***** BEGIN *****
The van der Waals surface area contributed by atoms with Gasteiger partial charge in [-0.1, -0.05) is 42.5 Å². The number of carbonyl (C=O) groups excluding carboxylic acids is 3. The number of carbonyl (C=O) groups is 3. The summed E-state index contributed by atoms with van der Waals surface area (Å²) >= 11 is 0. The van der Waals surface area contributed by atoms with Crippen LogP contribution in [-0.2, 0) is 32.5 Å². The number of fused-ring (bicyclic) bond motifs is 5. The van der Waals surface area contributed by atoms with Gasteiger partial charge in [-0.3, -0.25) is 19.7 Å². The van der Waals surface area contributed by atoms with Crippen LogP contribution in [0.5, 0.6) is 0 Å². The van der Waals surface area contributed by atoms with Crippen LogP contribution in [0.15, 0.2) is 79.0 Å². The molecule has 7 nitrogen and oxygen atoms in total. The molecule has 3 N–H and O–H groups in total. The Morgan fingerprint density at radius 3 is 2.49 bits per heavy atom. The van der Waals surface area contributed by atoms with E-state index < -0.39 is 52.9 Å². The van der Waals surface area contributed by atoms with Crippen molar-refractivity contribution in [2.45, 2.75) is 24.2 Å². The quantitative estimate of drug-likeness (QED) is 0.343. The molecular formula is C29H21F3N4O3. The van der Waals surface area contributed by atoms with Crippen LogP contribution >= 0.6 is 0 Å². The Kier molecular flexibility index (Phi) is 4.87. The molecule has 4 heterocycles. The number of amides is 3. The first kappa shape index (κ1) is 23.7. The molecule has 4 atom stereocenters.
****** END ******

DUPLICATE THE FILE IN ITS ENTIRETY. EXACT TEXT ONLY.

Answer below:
The van der Waals surface area contributed by atoms with Gasteiger partial charge in [-0.1, -0.05) is 42.5 Å². The number of carbonyl (C=O) groups excluding carboxylic acids is 3. The number of carbonyl (C=O) groups is 3. The summed E-state index contributed by atoms with van der Waals surface area (Å²) >= 11 is 0. The van der Waals surface area contributed by atoms with Crippen LogP contribution in [-0.2, 0) is 32.5 Å². The number of fused-ring (bicyclic) bond motifs is 5. The van der Waals surface area contributed by atoms with Gasteiger partial charge in [-0.3, -0.25) is 19.7 Å². The van der Waals surface area contributed by atoms with Crippen LogP contribution in [0.5, 0.6) is 0 Å². The van der Waals surface area contributed by atoms with Crippen LogP contribution in [0.15, 0.2) is 79.0 Å². The molecule has 7 nitrogen and oxygen atoms in total. The molecule has 3 N–H and O–H groups in total. The Morgan fingerprint density at radius 3 is 2.49 bits per heavy atom. The van der Waals surface area contributed by atoms with E-state index < -0.39 is 52.9 Å². The van der Waals surface area contributed by atoms with Crippen molar-refractivity contribution in [2.45, 2.75) is 24.2 Å². The quantitative estimate of drug-likeness (QED) is 0.343. The molecular formula is C29H21F3N4O3. The van der Waals surface area contributed by atoms with Crippen LogP contribution >= 0.6 is 0 Å². The Kier molecular flexibility index (Phi) is 4.87. The molecule has 4 heterocycles. The number of amides is 3. The first kappa shape index (κ1) is 23.7. The molecule has 4 atom stereocenters.